The roles of a flavone 6-hydroxylase and 7-O-demethylation in the flavone biosynthetic network of sweet basil.
OPEN The Journal of biological chemistry | 28 Nov 2012
A Berim and DR Gang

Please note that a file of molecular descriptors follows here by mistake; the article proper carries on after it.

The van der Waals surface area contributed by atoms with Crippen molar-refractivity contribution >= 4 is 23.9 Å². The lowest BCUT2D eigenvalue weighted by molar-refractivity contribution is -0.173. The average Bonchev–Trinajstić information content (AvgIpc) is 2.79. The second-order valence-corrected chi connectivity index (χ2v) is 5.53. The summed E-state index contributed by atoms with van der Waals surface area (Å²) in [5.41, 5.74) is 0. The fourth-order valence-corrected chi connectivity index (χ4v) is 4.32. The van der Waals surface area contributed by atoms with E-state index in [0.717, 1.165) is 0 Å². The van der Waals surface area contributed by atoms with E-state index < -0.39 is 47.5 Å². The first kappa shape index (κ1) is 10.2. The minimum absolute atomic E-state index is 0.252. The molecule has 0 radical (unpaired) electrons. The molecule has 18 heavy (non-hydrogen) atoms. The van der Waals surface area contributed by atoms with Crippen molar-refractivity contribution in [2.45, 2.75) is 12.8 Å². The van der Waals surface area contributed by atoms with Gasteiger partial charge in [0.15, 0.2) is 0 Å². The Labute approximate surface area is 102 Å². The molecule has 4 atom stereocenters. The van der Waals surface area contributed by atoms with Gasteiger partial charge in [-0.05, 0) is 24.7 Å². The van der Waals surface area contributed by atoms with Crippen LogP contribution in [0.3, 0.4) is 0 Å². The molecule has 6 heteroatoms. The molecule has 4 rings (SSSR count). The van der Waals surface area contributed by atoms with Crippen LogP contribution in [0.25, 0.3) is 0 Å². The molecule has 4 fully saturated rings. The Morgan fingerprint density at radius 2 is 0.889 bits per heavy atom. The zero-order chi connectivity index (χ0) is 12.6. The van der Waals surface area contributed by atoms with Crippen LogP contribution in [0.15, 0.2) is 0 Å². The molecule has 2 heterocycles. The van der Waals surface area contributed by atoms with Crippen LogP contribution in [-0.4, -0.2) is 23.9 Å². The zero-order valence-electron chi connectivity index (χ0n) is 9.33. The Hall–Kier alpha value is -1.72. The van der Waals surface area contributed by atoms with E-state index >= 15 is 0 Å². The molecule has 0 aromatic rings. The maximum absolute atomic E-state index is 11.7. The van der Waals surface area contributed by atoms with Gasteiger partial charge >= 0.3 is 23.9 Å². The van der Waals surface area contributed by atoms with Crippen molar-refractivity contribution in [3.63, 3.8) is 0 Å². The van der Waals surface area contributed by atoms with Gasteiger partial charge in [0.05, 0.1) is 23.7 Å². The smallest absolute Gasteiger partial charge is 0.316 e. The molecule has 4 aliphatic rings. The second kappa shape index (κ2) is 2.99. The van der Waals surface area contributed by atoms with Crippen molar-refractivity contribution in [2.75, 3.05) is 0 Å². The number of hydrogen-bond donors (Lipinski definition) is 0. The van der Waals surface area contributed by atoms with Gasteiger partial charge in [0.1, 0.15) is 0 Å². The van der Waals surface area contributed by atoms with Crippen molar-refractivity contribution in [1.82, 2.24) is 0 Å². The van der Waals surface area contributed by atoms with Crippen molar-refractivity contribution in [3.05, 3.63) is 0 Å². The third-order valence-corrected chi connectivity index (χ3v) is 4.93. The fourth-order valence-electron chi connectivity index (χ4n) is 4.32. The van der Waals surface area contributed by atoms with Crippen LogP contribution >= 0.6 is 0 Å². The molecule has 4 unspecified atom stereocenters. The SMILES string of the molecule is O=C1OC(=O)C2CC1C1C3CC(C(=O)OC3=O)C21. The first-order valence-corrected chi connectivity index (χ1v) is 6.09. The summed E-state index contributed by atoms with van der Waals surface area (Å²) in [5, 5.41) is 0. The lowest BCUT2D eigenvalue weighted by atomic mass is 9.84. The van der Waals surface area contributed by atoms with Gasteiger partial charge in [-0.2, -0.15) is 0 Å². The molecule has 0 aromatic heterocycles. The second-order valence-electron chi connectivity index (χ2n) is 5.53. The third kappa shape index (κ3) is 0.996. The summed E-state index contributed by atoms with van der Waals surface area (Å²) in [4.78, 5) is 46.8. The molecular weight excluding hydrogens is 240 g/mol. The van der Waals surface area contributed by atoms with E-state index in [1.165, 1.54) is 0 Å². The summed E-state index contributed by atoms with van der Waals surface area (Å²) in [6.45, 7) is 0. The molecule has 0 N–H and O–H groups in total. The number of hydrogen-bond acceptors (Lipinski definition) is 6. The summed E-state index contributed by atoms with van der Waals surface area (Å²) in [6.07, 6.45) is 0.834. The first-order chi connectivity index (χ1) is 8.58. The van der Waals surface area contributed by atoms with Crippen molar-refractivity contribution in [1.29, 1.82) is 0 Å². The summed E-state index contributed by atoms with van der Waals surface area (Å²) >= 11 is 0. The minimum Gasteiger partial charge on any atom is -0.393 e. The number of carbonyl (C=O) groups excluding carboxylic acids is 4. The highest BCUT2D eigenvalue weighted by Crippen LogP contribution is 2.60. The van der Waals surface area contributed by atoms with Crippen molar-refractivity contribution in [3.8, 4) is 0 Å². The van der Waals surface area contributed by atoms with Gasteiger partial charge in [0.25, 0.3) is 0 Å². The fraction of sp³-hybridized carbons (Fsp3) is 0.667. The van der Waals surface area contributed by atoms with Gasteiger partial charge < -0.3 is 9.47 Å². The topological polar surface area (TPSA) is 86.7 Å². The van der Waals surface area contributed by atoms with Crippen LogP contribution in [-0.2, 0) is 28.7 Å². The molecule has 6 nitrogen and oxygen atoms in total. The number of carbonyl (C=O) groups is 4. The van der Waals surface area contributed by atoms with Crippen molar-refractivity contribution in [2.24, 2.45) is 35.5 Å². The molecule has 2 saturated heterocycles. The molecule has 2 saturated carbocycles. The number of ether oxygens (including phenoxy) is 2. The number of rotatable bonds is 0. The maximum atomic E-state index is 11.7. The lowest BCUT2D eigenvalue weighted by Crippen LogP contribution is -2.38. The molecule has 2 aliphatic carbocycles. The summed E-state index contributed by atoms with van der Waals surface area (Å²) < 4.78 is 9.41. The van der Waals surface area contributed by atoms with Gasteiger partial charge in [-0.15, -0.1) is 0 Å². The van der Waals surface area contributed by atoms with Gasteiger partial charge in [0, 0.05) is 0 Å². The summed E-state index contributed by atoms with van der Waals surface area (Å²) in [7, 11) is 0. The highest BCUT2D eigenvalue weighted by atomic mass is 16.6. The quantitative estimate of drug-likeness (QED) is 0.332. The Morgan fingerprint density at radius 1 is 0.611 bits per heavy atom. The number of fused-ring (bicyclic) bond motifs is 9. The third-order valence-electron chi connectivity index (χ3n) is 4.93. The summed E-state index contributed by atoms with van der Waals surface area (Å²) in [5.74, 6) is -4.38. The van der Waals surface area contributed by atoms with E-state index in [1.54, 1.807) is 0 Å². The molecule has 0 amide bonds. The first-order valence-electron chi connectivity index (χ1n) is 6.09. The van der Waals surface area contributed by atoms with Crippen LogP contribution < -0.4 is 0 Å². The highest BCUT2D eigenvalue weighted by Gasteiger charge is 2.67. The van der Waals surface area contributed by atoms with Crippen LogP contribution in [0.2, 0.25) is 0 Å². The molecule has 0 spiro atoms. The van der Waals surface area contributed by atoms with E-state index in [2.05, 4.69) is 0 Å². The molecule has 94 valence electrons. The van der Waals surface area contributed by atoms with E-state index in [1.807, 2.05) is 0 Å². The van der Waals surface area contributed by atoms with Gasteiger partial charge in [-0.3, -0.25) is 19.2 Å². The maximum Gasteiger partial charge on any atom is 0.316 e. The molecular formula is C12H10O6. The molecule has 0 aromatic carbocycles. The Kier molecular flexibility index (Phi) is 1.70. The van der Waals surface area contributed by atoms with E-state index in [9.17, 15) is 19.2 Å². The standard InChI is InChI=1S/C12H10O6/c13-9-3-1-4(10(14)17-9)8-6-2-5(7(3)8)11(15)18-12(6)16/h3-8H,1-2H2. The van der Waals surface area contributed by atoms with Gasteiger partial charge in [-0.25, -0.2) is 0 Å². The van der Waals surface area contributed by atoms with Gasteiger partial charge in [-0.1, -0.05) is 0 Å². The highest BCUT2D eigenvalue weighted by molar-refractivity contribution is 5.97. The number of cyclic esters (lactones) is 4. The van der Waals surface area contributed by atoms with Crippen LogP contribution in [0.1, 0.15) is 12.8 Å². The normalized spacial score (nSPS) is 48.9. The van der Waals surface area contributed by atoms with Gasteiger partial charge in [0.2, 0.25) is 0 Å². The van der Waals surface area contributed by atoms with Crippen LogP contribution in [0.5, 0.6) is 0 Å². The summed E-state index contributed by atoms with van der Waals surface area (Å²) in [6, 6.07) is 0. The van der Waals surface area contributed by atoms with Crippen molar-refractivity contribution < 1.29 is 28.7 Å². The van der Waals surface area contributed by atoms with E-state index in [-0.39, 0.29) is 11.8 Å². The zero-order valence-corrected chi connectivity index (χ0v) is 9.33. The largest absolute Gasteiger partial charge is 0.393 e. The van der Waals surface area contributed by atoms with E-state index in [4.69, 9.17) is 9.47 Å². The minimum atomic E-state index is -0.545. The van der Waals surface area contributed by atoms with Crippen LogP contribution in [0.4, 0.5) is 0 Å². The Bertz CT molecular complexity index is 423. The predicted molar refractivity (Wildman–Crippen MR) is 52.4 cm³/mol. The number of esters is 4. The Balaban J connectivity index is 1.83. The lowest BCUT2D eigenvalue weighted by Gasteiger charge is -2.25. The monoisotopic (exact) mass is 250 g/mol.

Lipophilic flavonoids found in the Lamiaceae exhibit unusual 6- and 8-hydroxylations whose enzymatic basis is unknown. We show that crude protein extracts from peltate trichomes of sweet basil (Ocimum basilicum L.) cultivars readily hydroxylate position 6 of 7-O-methylated apigenin, but not apigenin itself. The responsible protein was identified as a P450 monooxygenase from the CYP82 family, a family not previously reported to be involved in flavonoid metabolism. This enzyme prefers flavones but also accepts flavanones in vitro, and requires a 5-hydroxyl in addition to a 7-methoxyl residue on the substrate. A peppermint (Mentha x piperita) homolog displayed identical substrate requirements, suggesting that early 7-O-methylation of flavones might be common in the Lamiaceae. This hypothesis is further substantiated by the pioneering discovery of 2-oxoglutarate-dependent flavone demethylase activity in basil, which explains the accumulation of 7-O-demethylated flavone nevadensin.
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